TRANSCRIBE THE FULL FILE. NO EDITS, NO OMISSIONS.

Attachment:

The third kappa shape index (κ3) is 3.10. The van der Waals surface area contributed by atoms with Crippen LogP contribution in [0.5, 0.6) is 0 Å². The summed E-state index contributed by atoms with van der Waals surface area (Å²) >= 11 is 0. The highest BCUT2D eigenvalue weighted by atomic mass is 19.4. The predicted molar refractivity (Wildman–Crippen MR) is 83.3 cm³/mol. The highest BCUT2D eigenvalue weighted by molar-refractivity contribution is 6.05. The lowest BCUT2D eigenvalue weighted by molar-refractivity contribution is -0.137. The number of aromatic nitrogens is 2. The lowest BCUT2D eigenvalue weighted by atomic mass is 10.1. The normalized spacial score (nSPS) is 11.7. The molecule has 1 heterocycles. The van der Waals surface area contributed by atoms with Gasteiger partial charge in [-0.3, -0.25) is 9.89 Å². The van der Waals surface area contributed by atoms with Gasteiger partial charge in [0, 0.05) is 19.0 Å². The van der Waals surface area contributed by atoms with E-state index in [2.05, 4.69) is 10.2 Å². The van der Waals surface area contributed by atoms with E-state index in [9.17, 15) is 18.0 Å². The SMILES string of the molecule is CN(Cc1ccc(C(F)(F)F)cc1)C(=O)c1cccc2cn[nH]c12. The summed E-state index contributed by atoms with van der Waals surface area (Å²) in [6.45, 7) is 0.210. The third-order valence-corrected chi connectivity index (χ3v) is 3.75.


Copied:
The third kappa shape index (κ3) is 3.10. The van der Waals surface area contributed by atoms with Crippen LogP contribution in [0.5, 0.6) is 0 Å². The summed E-state index contributed by atoms with van der Waals surface area (Å²) >= 11 is 0. The highest BCUT2D eigenvalue weighted by atomic mass is 19.4. The predicted molar refractivity (Wildman–Crippen MR) is 83.3 cm³/mol. The highest BCUT2D eigenvalue weighted by molar-refractivity contribution is 6.05. The lowest BCUT2D eigenvalue weighted by molar-refractivity contribution is -0.137. The number of aromatic nitrogens is 2. The lowest BCUT2D eigenvalue weighted by atomic mass is 10.1. The normalized spacial score (nSPS) is 11.7. The molecule has 1 heterocycles. The van der Waals surface area contributed by atoms with Gasteiger partial charge in [-0.3, -0.25) is 9.89 Å². The van der Waals surface area contributed by atoms with Gasteiger partial charge in [0, 0.05) is 19.0 Å². The van der Waals surface area contributed by atoms with E-state index in [2.05, 4.69) is 10.2 Å². The van der Waals surface area contributed by atoms with E-state index in [9.17, 15) is 18.0 Å². The SMILES string of the molecule is CN(Cc1ccc(C(F)(F)F)cc1)C(=O)c1cccc2cn[nH]c12. The summed E-state index contributed by atoms with van der Waals surface area (Å²) in [6.45, 7) is 0.210. The third-order valence-corrected chi connectivity index (χ3v) is 3.75.